WHAT ARE ANTIBIOTICS?
Antibiotics are medicines used to treat infections caused by bacteria. Two types of germs cause most infections: viruses and bacteria. Antibiotics will not cure infections caused by viruses, such as colds and the flu.
WHEN ARE THEY USED?
Antibiotics are used to treat illnesses such as strep throat, sinus infections, bacterial pneumonia, and urinary tract infections. In special cases, antibiotics may be given to prevent infection.
WHEN ARE ANTIBIOTICS NOT NEEDED?
Taking antibiotics when you do not need them can cause problems when you do need them at a future time. Bacteria can change and become antibiotic resistant. This means that they are able to defend themselves against antibiotics. An antibiotic that used to work well may then no longer kill the bacteria. This means that a stronger antibiotic must be used, if one is available. There are some bacteria that are now resistant to all known antibiotics.
Your primary healthcare provider will decide whether antibiotics should be used based on the specific symptom or diagnosis. Here are a few examples:
· Colds: Antibiotics have no effect on colds and are not needed.
· Cough: Antibiotics are rarely needed for coughs.
· Bronchitis: Antibiotics are not needed for some types of bronchitis.
· Ear infections: Some ear infections need antibiotics, but mild ones do not.
· Sinus infections: Thick or green mucus does not always mean that bacteria are causing the infection: Antibiotics may be needed for some long-lasting or severe cases of sinus infection.
· Sore throat: Most sore throats are caused by viruses and are not treated with antibiotics. However, a sore throat caused by strep bacteria is treated with antibiotics. Strep throat should be diagnosed with a lab test.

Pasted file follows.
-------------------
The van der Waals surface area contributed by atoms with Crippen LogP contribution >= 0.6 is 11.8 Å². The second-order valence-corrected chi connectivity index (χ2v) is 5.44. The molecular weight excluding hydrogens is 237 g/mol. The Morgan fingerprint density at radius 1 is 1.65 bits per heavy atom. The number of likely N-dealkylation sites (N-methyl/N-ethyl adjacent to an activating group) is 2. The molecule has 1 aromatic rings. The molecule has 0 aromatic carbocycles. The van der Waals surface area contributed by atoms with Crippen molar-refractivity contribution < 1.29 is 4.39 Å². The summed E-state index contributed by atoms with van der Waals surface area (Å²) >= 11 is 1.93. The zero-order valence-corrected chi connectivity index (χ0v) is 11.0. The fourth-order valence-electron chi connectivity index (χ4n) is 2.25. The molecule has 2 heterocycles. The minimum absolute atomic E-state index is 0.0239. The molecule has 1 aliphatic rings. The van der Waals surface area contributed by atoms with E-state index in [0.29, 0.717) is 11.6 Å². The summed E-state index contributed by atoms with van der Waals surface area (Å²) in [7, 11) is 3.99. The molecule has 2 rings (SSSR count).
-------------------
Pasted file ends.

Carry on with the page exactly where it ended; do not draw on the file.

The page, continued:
HOW DO THEY WORK?
Antibiotics cure infections either by killing bacteria or by stopping their growth. Once growth is stopped, the body’s normal defenses can attack the bacteria. There are many types of antibiotics. Each works a little differently. Some are for specific types of bacteria.
Antibiotics may come in different forms, such as liquids, pills, shots, drops, lotions, and gels. Your primary healthcare provider will choose which medicine will work best for your infection.
WHAT SHOULD I WATCH OUT FOR?
Antibiotics are usually very safe and effective if taken correctly. However, they may interact with other drugs. Tell your primary healthcare provider about all medicines, herbs, and vitamins that you take. Make sure you tell your primary healthcare provider and pharmacist about any drug allergies you have, and if you have had side effects from any drugs, such as nausea or vomiting.
Antibiotics work best if you:
· Take them exactly as directed.
· Take antibiotics for as long as your primary healthcare provider prescribes, even if you feel better. If you stop taking the medicine too soon, you may not kill all the bacteria and you may get sick again.
· Take only antibiotics that are prescribed for you. Do not share medicines with other people.
· Never use leftover antibiotics.
Many antibiotics have side effects. The most common are upset stomach, diarrhea, and rashes. Ask your pharmacist if you can take the antibiotic with food. Taking medicines with meals may lessen the chance that they will upset your stomach. However, some antibiotics should not be taken with milk or food. Check the label. If you have mild side effects, do not stop taking the antibiotic. First see your primary healthcare provider or pharmacist for advice.
The use of acetaminophen or NSAID’s for the treatment of fever and/or pain are compatible with antibiotics. Contact a professional primary healthcare provider if a fever persists greater than 48-72 hours after the first dose of antibiotics.
WHEN SHOULD I SEE MY PRIMARY HEALTHCARE PROVIDER?
See your primary healthcare provider or 811 right away if:
· You have hives, swelling, swollen lips or tongue, wheezing, or shortness of breath.
See your primary healthcare provider during office hours if you are taking an antibiotic but:
· Your symptoms get worse.
· Your symptoms do not get better as soon as your primary healthcare provider told you to expect.
· You are having symptoms of allergy, such as an itchy red rash.